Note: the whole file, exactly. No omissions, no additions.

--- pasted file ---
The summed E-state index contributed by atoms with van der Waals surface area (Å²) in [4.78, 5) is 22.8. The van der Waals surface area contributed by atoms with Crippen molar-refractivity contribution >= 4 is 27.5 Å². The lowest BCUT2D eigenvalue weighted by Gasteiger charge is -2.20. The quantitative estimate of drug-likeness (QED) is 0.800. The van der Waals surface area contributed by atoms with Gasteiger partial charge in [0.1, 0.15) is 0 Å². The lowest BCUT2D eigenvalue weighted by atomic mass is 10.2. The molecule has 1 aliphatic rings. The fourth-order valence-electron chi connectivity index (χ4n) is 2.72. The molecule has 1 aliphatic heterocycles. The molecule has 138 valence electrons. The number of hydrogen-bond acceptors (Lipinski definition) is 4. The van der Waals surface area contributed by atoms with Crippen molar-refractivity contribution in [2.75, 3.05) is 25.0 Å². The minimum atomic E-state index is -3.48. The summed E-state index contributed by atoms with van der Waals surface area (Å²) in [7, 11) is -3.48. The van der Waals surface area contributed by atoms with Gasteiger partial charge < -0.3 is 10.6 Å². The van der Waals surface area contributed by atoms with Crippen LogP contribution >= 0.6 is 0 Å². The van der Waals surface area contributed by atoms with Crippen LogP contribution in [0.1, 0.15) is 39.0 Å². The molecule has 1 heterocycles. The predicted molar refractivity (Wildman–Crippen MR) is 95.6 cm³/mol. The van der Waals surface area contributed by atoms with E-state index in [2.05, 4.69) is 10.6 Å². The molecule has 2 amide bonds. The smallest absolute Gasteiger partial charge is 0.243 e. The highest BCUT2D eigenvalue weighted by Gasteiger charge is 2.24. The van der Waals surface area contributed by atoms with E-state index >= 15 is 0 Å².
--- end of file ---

The summed E-state index contributed by atoms with van der Waals surface area (Å²) in [4.78, 5) is 22.8. The van der Waals surface area contributed by atoms with Crippen molar-refractivity contribution >= 4 is 27.5 Å². The lowest BCUT2D eigenvalue weighted by Gasteiger charge is -2.20. The quantitative estimate of drug-likeness (QED) is 0.800. The van der Waals surface area contributed by atoms with Gasteiger partial charge in [0.1, 0.15) is 0 Å². The lowest BCUT2D eigenvalue weighted by atomic mass is 10.2. The molecule has 1 aliphatic rings. The fourth-order valence-electron chi connectivity index (χ4n) is 2.72. The molecule has 1 aliphatic heterocycles. The molecule has 138 valence electrons. The number of hydrogen-bond acceptors (Lipinski definition) is 4. The van der Waals surface area contributed by atoms with Crippen molar-refractivity contribution in [2.75, 3.05) is 25.0 Å². The minimum atomic E-state index is -3.48. The summed E-state index contributed by atoms with van der Waals surface area (Å²) in [7, 11) is -3.48. The van der Waals surface area contributed by atoms with Gasteiger partial charge < -0.3 is 10.6 Å². The van der Waals surface area contributed by atoms with Crippen LogP contribution >= 0.6 is 0 Å². The van der Waals surface area contributed by atoms with Crippen LogP contribution in [0.1, 0.15) is 39.0 Å². The molecule has 1 heterocycles. The predicted molar refractivity (Wildman–Crippen MR) is 95.6 cm³/mol. The van der Waals surface area contributed by atoms with E-state index in [2.05, 4.69) is 10.6 Å². The molecule has 2 amide bonds. The smallest absolute Gasteiger partial charge is 0.243 e. The highest BCUT2D eigenvalue weighted by Gasteiger charge is 2.24. The van der Waals surface area contributed by atoms with E-state index >= 15 is 0 Å².